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Python sleep()

The sleep() function suspends (waits) execution of the current thread for a given number of seconds.

Python has a module named time which provides several useful functions to handle time-related tasks. One of the popular functions among them is sleep().

The sleep() function suspends execution of the current thread for a given number of seconds.


Example 1: Python sleep()


import time

print("Printed immediately.")
time.sleep(2.4)
print("Printed after 2.4 seconds.")

Here's how this program works:

  • "Printed immediately" is printed
  • Suspends (Delays) execution for 2.4 seconds.
  • "Printed after 2.4 seconds" is printed.

As you can see from the above example, sleep() takes a floating-point number as an argument.

Before Python 3.5, the actual suspension time may be less than the argument specified to the time() function.

Since Python 3.5, the suspension time will be at least the seconds specified.


Example 2: Python create a digital clock

import time

while True:
  localtime = time.localtime()
  result = time.strftime("%I:%M:%S %p", localtime)
  print(result)
  time.sleep(1)

In the above program, we computed and printed the current local time inside the infinite while loop. Then, the program waits for 1 second. Again, the current local time is computed and printed. This process goes on.

When you run the program, the output will be something like:

02:10:50 PM
02:10:51 PM
02:10:52 PM
02:10:53 PM
02:10:54 PM
... .. ...

Here is a slightly modified better version of the above program.


import time

while True:
  localtime = time.localtime()
  result = time.strftime("%I:%M:%S %p", localtime)
  print(result, end="", flush=True)
  print("\r", end="", flush=True)
  time.sleep(1)

To learn more, visit digital clock in Python shell.


Multithreading in Python

Before talking about sleep() in multithreaded programs, let's talk about processes and threads.

A computer program is a collection of instructions. A process is the execution of those instructions.

A thread is a subset of the process. A process can have one or more threads.


Example 3: Python multithreading

All the programs above in this article are single-threaded programs. Here's an example of a multithreaded Python program.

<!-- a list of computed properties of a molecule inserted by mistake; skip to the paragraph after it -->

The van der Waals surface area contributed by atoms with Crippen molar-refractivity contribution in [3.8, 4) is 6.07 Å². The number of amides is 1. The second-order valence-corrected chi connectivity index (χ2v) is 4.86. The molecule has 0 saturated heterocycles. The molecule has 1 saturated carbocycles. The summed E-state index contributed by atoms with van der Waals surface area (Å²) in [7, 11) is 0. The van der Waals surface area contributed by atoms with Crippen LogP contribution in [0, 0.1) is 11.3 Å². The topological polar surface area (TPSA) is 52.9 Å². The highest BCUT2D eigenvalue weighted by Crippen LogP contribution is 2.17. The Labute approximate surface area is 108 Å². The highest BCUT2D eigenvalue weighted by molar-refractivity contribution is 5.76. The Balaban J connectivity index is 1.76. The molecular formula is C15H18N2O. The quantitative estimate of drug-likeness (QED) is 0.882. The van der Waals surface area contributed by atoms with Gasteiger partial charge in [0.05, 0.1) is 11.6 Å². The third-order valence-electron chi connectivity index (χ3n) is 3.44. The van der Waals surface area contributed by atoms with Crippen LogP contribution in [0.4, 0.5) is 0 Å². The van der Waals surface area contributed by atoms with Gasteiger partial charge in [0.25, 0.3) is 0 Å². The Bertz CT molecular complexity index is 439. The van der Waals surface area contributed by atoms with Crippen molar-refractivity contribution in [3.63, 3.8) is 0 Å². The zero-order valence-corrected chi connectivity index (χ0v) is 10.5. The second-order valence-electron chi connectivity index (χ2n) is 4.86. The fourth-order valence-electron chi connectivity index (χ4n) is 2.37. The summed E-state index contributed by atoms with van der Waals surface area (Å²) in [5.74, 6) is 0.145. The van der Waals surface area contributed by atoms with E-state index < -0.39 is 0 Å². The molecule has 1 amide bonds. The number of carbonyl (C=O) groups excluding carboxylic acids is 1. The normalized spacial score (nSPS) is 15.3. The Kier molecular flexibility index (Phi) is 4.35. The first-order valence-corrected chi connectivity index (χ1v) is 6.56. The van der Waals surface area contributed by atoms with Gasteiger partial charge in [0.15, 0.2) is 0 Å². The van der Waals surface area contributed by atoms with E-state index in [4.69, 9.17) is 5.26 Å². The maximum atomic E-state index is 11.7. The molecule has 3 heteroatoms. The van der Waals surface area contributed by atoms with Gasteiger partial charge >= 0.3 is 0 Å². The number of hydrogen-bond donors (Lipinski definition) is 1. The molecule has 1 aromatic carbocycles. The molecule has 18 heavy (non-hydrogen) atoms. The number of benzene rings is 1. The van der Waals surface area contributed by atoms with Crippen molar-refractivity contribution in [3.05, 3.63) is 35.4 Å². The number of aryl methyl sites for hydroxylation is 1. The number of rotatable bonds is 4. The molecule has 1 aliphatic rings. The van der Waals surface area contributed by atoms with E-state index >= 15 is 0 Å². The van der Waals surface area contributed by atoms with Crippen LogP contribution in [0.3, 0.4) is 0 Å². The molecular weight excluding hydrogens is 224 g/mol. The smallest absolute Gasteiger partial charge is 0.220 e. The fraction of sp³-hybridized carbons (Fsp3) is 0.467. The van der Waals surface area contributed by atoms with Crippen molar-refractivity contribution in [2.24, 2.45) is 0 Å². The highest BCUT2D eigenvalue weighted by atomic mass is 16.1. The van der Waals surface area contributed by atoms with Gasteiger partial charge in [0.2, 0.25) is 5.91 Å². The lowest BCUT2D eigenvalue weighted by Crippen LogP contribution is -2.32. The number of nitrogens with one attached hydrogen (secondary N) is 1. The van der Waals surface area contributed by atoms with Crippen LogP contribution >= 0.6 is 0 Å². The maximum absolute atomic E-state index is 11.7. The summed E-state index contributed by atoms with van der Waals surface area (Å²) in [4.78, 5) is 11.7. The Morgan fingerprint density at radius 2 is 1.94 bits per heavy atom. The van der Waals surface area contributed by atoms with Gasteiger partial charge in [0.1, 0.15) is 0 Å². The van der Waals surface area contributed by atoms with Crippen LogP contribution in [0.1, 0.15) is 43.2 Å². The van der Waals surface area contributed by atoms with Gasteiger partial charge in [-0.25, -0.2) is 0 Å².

import threading 
  
def print_hello_three_times():
  for i in range(3):
    print("Hello")
  
def print_hi_three_times(): 
    for i in range(3): 
      print("Hi") 

t1 = threading.Thread(target=print_hello_three_times)  
t2 = threading.Thread(target=print_hi_three_times)  

t1.start()
t2.start()

When you run the program, the output will be something like:


Hello
Hello
Hi
Hello
Hi
Hi

The above program has two threads t1 and t2. These threads are run using t1.start() and t2.start() statements.

Note that, t1 and t2 run concurrently and you might get different output.

Visit this page to learn more about Multithreading in Python.


time.sleep() in multithreaded programs

The sleep() function suspends execution of the current thread for a given number of seconds.

In case of single-threaded programs, sleep() suspends execution of the thread and process. However, the function suspends a thread rather than the whole process in multithreaded programs.


Example 4: sleep() in a multithreaded program

import threading 
import time
  
def print_hello():
  for i in range(4):
    time.sleep(0.5)
    print("Hello")
  
def print_hi(): 
    for i in range(4): 
      time.sleep(0.7)
      print("Hi") 

t1 = threading.Thread(target=print_hello)  
t2 = threading.Thread(target=print_hi)  
t1.start()
t2.start()

The above program has two threads. We have used time.sleep(0.5) and time.sleep(0.75) to suspend execution of these two threads for 0.5 seconds and 0.7 seconds respectively.

Recommended Reading: Python time.sleep() sleeps thread

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